Long story short, I've sort of fallen into an animation career this past year, and I could really benefit from some sound advice about how to do this sort of thing "professionally". I don't consider myself a professional yet by any stretch, but I do really really enjoy animation, and I've fallen into the hands of a small company that wants me to keep making things for them. 

The biggest (and most uncomfortable) question I have is - How do you determine what to charge? I did not negotiate a very good contract at all for my first commercial project, and it ended up actually costing me money to make it. I don't mind though. I'm actually thrilled and lucky to get any creative work, especially animating! However, I'm being asked to do it again when I'm finished... twice... Gulp...

So how do I do this without becoming a traveling, homeless animator? Would you typically charge by an hourly rate? Daily rate? Length of the film or commercial? Flat rate?  I know there are many factors, but what is fair and reasonable to charge?

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I'm in a different country, so you can't strictly go by the rates here (in Australia).  When I worked on short films that had a small amount of public funding, I was charging a daily rate of $230 Australian dollars, which is about US $207.  I worked in their studios. I basically worked whatever hours it took to get the shot or shots done that day, so it varied between 9 and 14 hours, at just the flat rate.  They could only afford me for one or two days a week.  Working for commercials would usually pay more.  I got paid more when I worked full time at the Australian Broadcasting Corporation network too.  But this was for director/animators who ended up paying themselves virtually nothing, and had to take on some part time work outside the film project, to keep paying their own rent.  I think a pro rate for properly funded projects should be more like $300 per day.

I guess as a basic guide, ask yourself, if you have to spend a week working on something, and do nothing else that week, what does it cost you for a week's food, rent, electricity bill, health insurance?   Plus tools and materials for doing the job?  There has to be a basic minimum, maybe the minimum wage in your state, regardless of how inexperienced you are.   You look like you have some experience at modelmaking and illustration and should be worth more than a minimum rate.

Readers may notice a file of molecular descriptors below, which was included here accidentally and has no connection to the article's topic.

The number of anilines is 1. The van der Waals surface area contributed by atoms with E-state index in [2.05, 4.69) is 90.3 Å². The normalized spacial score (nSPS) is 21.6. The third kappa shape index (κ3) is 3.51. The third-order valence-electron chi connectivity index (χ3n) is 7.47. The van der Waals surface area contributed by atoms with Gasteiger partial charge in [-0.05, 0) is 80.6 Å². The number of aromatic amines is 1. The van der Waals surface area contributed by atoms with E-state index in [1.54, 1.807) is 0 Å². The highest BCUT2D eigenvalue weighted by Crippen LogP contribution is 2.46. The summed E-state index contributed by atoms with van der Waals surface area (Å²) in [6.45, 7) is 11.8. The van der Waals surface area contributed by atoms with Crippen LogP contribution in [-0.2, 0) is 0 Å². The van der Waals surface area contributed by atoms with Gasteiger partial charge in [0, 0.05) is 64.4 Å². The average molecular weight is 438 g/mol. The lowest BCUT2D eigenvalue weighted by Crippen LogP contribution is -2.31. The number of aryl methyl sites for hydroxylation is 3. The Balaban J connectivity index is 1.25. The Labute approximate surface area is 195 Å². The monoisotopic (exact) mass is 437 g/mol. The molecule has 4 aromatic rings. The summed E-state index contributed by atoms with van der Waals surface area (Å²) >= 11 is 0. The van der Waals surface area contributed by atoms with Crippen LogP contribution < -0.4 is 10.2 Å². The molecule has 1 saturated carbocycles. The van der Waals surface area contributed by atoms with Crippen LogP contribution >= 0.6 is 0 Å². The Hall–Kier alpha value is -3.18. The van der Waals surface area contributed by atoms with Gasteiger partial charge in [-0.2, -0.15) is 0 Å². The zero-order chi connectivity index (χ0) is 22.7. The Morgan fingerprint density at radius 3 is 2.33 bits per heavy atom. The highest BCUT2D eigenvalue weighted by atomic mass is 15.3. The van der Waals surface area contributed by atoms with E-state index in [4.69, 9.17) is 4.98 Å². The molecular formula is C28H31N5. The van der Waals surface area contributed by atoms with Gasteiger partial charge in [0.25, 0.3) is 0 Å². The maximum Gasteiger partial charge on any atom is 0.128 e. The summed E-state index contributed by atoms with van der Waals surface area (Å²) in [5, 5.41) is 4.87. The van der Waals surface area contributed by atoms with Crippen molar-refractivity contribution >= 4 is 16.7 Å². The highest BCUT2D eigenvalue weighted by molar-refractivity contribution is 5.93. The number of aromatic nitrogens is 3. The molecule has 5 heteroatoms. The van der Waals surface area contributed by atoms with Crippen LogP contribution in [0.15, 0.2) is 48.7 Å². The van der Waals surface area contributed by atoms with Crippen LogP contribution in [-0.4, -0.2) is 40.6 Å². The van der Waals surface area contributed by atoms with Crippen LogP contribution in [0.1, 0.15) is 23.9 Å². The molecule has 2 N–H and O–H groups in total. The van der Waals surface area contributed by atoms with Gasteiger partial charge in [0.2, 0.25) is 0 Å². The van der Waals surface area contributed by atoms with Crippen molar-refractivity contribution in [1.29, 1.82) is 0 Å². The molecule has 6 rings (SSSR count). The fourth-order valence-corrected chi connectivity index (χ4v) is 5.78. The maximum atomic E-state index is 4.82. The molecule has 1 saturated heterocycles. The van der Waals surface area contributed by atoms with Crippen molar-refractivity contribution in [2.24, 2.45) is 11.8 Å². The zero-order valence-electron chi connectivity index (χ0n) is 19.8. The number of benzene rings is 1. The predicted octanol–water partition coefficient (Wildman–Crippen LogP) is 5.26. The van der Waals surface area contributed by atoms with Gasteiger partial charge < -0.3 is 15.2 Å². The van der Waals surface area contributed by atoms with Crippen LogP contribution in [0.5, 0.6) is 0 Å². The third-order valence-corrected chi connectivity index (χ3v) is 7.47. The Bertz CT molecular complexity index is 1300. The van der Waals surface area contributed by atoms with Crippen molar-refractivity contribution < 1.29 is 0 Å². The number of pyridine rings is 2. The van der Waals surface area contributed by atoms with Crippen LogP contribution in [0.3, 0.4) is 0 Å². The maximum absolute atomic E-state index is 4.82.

I guess you have to tell them that it cost you money on that first project, and you can't do it for that amount again.  I'd want you to keep animating  or propsmaking too, if I paid you less than your expenses!  (Come to think of it, that probably accounts for most of my repeat customers...)

StopmoNick said:

...// I'd want you to keep animating  or propsmaking too, if I paid you less than your expenses!  (Come to think of it, that probably accounts for most of my repeat customers...)

Haha! Thank you, Nick. That gives me a much better perspective.

The first project worked out to be much less than minimum wage, but it was a foot in the door. I've been working through Fall and Winter as well, which is the slow season for film and tv work out here anyway. Although, I'd much rather be making animations than building sets or standing around on a set for hours doing nothing. So I will try to negotiate a better wage the second time around. Then maybe (just maybe) I can gradually replace the more boring work with more fulfilling work. 

The other question I have is a tricky one. I'm sure it's different for everyone, too. What's a good turnaround for the different stages of a stop-motion production?

I've been doing this little 30 second bumper myself, and it's taking me roughly 9 months for concept art, turnaround illustrations, multiple storyboard submissions, custom armature, stage and set building, etc... It's a bit of a special case though. I had a partner, and my partner lost interest at the start over creative differences with the client, but the client still wanted the "grand design" I'd planned for two people to execute. (It's amazing what a difference another pair of hands could make).  He also insisted he'd at least still build the set, but ended up dropping it altogether after 7 months of finding other things to do (like watching Game of Thrones. haha.)

Anyway, my point of sharing that is that my own experience is skewed. Had I known I'd be doing the whole thing from the start, I might have planned very differently, and might have even been closer to finishing (or finished) already. But what's done is done, and I'm only concerned about how to plan better and work more efficiently next time.